The long narrative looks attractive again since the game story is dead: you only need to do a quick Twitter search to see what happened during a game you missed—no more waiting around for the morning paper. “Sports is largely based on sentimentalism and heroic narcissism,” MacGregor says. “It lends itself wonderfully to storytelling.”
This may be true, but general interest magazines know it doesn’t sell. Sports stories rarely make it onto a cover, and only sometimes are given space inside a magazine. In its past 50 issues, Maclean’s has run 36 sports features. For a general interest magazine, that’s a lot, and certainly more than most Canadian magazines would even consider publishing. Still, many of these stories focused on hockey or served as a season preview for the Toronto Blue Jays, a Rogers property. There hasn’t been a single source for long-form sports content in Canada for decades. As for newspapers, as budgets shrink, the sports section is often the first to get cut. “There’s never going to be a newspaper that runs 5,000-word pieces,” says Kelly. “Maybe that’s what Sportsnet can do.”
Long features give a magazine prestige, but its greatest challenge is staying current, andSportsnet has failed at this at least once. The November 28, 2011, issue was a departure from the three previous books, highlighting the NBA instead of the NHL on the cover. The only trouble was that the magazine came out the same month that the Penn State sex scandal broke. Thanks to an inconvenient publication cycle, there wasn’t a single mention of the Jerry Sandusky contretemps in its 98 pages. It addressed the controversy two weeks later in the December 12, 2011, issue, although the cover story made it appear slightly tone deaf: “The 28 Greatest Bad Guys in Sports . . . and Why We Love Them.”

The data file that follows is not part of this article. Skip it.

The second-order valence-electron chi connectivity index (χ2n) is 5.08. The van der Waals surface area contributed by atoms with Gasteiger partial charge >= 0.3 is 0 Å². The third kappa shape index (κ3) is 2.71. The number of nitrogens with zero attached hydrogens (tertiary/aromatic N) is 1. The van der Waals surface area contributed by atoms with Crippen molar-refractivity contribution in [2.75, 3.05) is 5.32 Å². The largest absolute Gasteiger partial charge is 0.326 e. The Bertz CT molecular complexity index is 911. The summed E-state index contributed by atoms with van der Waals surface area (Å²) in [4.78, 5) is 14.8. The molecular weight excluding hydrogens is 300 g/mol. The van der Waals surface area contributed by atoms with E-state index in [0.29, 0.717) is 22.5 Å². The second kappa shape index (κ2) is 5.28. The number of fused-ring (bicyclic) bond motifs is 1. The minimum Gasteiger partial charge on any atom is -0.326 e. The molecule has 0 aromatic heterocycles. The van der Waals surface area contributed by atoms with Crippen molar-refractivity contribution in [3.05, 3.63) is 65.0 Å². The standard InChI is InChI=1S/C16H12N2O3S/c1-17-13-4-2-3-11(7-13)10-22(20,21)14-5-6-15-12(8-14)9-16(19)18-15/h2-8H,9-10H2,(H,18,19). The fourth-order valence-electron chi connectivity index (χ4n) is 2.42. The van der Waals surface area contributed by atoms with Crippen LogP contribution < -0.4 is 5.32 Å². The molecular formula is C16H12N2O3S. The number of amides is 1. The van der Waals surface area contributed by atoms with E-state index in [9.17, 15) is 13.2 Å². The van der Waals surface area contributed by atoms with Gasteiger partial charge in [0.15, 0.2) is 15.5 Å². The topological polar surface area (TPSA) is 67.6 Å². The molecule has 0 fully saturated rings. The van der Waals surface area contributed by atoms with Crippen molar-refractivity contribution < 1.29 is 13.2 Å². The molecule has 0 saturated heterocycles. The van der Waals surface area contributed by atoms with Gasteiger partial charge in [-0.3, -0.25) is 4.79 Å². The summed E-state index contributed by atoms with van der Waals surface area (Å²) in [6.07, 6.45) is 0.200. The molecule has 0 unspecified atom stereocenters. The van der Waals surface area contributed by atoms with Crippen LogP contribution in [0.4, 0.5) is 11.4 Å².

The vision is to be the magazine for Canadian sports fans,” Maich told Sportsnet.ca. “Sounds obvious, except there is no magazine for Canadian sports fans.” Sportsnet magazine is the only general sports periodical for and by Canadians on newsstands today, but it isn’t the first. Before working for ESPN, Joyce was a writer and associate editor for the long-defunct Canadian sports magazine MVP, which launched in December 1984. It lasted only a few years. “I wouldn’t say that it was small pockets, more like holes in the pockets,” Joyce says. “It was a real aim for quality, but the outfit that owned it was a small company trying to do something on a national scale.”